Celebrating Black History Month: What Does It Mean to You?
By Rae Evans, Brand Manager
In celebration of Black History Month, Rae Evans, Brand Manager, sat down with Senior Product Manager, Wole Olusola to discuss his career journey, his biggest inspiration, and how he feels we encourage more diversity and representation within the tech community.
Nigerian-born Wole moved to the UK in his childhood. He has been part of the Axiologik squad for two years and has worked on some of our most impactful projects, such as the passenger locator form, during the COVID-19 global pandemic. Wole prides himself on owning the product and its strategic roadmap, delivering world-class user experience by adding value to our clients using lean agile processes.
Wole, how did you get into tech?
After completing my degree in Computer Science at Leeds Metropolitan University, I worked at Phones4U as a Store Manager. I enjoy collaborating and believe I have brilliant interpersonal skills, so working with people comes naturally to me. So, I felt doing a masters in HR would be a great pathway into working with people. Straight after finishing my Master's, I bagged myself my first job, which funnily enough happened to be in tech at World Pay, as a Business Analyst.
You have been working in the tech sector now for 10 years, what do you like about working in tech?
When I was a child, I had this vision of being a pilot, but I realised that vision would not be possible, as I am scared of heights! After completing my GCSE's, I enrolled at the Leeds Technology College. I have always possessed a real passion for computers; growing up, there weren't any black role models in tech that I can say I looked up to, but I did admire Bill Gates.
Have you experienced any discrimination in your role?
Looking back, I don't feel I have experienced direct racism. However, on one of my very first projects, which was working on a very high-profile digital transformation project, I experienced quite a lot of unconscious bias. I did not feel my skill sets were being utilised, leaving me feeling undervalued and unaccepted.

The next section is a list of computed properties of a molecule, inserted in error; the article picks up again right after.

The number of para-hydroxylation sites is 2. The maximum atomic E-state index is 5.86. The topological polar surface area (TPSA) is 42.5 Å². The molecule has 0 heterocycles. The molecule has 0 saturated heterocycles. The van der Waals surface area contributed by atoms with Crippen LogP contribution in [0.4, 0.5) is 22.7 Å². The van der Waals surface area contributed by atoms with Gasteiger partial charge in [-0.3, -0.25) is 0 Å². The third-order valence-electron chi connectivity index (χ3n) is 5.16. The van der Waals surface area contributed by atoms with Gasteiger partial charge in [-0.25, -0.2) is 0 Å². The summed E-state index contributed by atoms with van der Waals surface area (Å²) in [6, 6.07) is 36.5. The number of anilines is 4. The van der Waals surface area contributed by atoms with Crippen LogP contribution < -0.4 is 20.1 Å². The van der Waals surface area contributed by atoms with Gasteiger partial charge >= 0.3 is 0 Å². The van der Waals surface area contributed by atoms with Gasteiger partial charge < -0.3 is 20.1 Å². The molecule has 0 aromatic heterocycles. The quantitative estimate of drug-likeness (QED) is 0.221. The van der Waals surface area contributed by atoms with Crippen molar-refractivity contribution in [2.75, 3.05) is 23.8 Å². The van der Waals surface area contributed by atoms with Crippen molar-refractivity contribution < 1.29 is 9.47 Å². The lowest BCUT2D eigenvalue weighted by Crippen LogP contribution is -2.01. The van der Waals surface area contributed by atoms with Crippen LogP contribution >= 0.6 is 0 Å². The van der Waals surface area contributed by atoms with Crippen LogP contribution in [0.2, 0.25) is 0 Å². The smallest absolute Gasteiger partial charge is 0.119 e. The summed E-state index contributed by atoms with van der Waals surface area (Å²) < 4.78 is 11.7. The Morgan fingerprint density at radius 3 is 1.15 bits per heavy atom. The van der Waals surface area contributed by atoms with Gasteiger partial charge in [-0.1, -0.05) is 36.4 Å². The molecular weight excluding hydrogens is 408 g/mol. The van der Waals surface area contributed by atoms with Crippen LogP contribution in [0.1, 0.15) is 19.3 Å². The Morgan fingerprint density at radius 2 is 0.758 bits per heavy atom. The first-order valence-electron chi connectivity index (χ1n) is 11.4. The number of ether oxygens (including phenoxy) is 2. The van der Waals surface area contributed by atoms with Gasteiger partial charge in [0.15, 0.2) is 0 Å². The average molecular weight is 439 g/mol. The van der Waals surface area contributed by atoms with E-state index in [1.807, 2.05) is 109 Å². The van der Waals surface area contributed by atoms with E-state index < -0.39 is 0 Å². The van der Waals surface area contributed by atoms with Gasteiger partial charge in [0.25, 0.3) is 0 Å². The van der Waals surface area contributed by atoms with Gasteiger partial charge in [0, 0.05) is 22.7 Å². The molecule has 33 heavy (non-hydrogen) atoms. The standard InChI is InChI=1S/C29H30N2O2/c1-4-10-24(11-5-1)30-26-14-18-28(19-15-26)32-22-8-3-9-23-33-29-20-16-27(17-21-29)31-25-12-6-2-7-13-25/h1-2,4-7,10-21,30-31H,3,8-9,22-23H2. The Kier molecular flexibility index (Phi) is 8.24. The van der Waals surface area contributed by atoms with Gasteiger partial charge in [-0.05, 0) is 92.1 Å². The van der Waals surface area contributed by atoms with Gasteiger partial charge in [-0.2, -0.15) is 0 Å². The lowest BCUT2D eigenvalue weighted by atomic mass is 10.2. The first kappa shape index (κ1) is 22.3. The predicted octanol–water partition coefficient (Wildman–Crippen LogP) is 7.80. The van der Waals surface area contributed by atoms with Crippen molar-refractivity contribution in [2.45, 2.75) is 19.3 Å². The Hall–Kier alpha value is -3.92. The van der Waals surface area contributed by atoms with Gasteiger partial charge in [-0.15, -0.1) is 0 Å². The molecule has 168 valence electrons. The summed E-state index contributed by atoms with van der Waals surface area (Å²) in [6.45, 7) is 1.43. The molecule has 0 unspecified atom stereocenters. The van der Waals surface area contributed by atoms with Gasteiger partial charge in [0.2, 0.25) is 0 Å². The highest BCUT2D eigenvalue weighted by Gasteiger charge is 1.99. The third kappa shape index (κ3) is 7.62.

However, growing up, one experience has stuck with me; I wanted to go and play football, but I did not know how to get there. I explained to the bus driver and told him the place, and he responded with, "Do you want to go to the immigration office?"
What black role models inspire you?
My biggest inspiration is Will Smith because he is admirable, talented, and tenacious. His skill set is diverse, and I have always admired him because he empowers me to feel like I can be the best version of myself.
My second is my father because he is the most hard-working person. He is so persistent, committed, and resilient, many traits I hope have been instilled in me. I want to inspire my children, the way he has inspired me.
How do you feel, we can we encourage more diversity in tech?
Awareness. I was unaware of the experience I shared earlier around unconscious bias.IfI had identified it earlier, I could have spoken up, made changes, and called out those for their actions and mistreatment, equipping people for the future and educating others.
People aspire to be what they can see. There is a real lack of black leaders within the tech and digital sector.I saw a statistic recently by McKinsey that just 3% of technology executives in C-suite positions are black. There have been many occasions I have attended digital events and been the minority, which is why community groups such as BYP are so powerful. However, the lack of representation can discourage black people from applying for leadership roles or continuing to pursue a tech career.
From my perspective and drawing on my own experiences, we can start dismantling systemic inequalities within the tech industry by addressing unconscious bias and systemic inequalities and working together as a collective.
Lastly, I advise anyone even considering a career in tech to believe in yourself. Without self-belief, you won't get far. While you may get discouraged at times, you need to remain optimistic. There is always outside help for those who need a safety net to cushion any falls, but most of all, everyone has the power to be who they wish to be or do what they want to do.
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